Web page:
If your pet’s constant scratching is making you want to tear your hair out, it’s about time you got to the bottom of it. Itchy cats and dogs make up the majority of patients at vet surgeries, and here are the most common reasons why some pets just won’t stop scratching!


Fleas are the usual suspects when a cat or dog is constantly itchy, outweighing other parasites by around 20 to 1. They cause itchiness due to their bites or by an allergic reaction to their saliva.

You should be able to tell if your pet has fleas by combing through their coat with a fine-toothed comb. Smearing a little petroleum jelly on to the comb beforehand will help as the fleas will stick to it. Another clue that your pet might have fleas is if you spot black specks on their fur or bedding – these are flea faeces.

In order to eradicate a flea infestation, you need to break the lifecycle of the parasite so they can no longer reproduce. You will have to treat all dogs and cats in your home at the same time, whether you’ve seen fleas on them or not, to be sure you’ve got them all. If not, your pets will just end up passing them back and forth to each other.

Fleas can be killed by a variety of different chemical-based products but it’s much better to avoid them in the first place by routinely using parasite prevention. Spot-on treatments, flea collars, and sprays can all stop fleas in their tracks before an infestation can take hold.

Flea allergy dermatitis can affect both dogs and cats, and can develop at any point in a pet’s life. Signs that your pet could be suffering from a flea bite allergy is if they develop intense itching and a rash (small red or pink raised bumps that look like pimples), hair loss or skin infection.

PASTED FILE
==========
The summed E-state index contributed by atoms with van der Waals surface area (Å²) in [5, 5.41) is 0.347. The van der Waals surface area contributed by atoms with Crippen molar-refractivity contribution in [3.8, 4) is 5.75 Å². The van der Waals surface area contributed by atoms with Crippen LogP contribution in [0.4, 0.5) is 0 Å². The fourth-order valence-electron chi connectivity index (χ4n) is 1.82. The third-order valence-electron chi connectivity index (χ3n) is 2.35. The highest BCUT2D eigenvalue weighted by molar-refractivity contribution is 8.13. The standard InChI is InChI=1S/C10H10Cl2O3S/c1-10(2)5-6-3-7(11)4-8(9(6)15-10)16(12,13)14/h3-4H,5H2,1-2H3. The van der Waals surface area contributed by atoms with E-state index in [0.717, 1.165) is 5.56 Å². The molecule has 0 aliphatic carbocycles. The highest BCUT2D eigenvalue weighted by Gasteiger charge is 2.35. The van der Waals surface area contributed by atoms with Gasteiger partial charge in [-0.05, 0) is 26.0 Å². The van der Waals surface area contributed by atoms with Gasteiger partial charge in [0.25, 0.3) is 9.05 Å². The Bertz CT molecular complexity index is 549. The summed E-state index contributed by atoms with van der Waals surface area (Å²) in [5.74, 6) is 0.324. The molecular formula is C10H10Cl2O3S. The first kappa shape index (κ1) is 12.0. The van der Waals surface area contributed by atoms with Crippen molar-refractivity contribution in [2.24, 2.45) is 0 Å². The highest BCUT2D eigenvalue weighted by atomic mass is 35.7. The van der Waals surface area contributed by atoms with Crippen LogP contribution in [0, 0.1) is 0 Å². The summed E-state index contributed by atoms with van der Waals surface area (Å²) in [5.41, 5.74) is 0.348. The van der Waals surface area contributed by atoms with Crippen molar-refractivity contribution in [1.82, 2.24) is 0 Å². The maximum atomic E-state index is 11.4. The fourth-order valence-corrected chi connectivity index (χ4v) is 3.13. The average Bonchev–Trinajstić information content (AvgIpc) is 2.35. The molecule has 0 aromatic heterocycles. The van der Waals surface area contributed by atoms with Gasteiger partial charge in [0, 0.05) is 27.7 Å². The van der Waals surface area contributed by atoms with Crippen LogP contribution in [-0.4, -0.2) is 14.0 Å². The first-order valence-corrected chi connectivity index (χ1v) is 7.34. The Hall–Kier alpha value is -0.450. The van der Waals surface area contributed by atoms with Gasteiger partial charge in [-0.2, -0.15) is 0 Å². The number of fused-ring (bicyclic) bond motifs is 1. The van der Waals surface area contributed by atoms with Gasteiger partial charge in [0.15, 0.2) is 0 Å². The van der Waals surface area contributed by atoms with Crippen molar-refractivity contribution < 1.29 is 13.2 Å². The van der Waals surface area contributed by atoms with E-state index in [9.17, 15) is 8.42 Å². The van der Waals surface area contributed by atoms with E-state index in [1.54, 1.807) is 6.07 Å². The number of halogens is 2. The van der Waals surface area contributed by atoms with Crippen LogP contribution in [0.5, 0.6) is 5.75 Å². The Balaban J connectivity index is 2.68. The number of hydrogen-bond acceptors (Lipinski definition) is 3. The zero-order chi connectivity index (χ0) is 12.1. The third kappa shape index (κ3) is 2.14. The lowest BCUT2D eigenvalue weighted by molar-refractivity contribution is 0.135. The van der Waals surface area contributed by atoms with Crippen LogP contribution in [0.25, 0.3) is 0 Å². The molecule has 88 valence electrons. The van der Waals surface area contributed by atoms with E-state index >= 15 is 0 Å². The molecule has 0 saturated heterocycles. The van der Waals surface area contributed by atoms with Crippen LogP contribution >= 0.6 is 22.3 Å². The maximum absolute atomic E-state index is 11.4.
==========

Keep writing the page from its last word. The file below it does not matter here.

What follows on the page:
For dogs, signs are usually spotted near the back legs, bottom, and stomach, whereas cats tend to show signs on their neck and face first.

Treatments for flea allergy dermatitis include: Soothing shampoos to reduce skin irritation, steroids to help break the scratching cycle, and antibiotics if scratching has caused a skin infection. To ensure that future allergic reactions are avoided, it is recommended that regular preventative flea treatment is used.

Sarcoptic mange

Mites found on foxes can cause sarcoptic mange in cats and dogs, producing intense itchiness. It’s incredibly contagious but seems to affect dogs more than cats. It is also more commonly found in urban areas as city foxes carry more mites than their rural relatives.

The mites are invisible to the naked eye and can only be properly diagnosed by a vet after inspecting a skin scraping under a microscope. The first signs of sarcoptic mange are likely to be itchiness at the ears and elbows, followed by patchy hair loss, small red bumps on the skin and skin sores that have a crusty appearance. Once identified, sarcoptic mange can be successfully treated with medicated shampoos, although antibiotics may be required if the skin has become infected.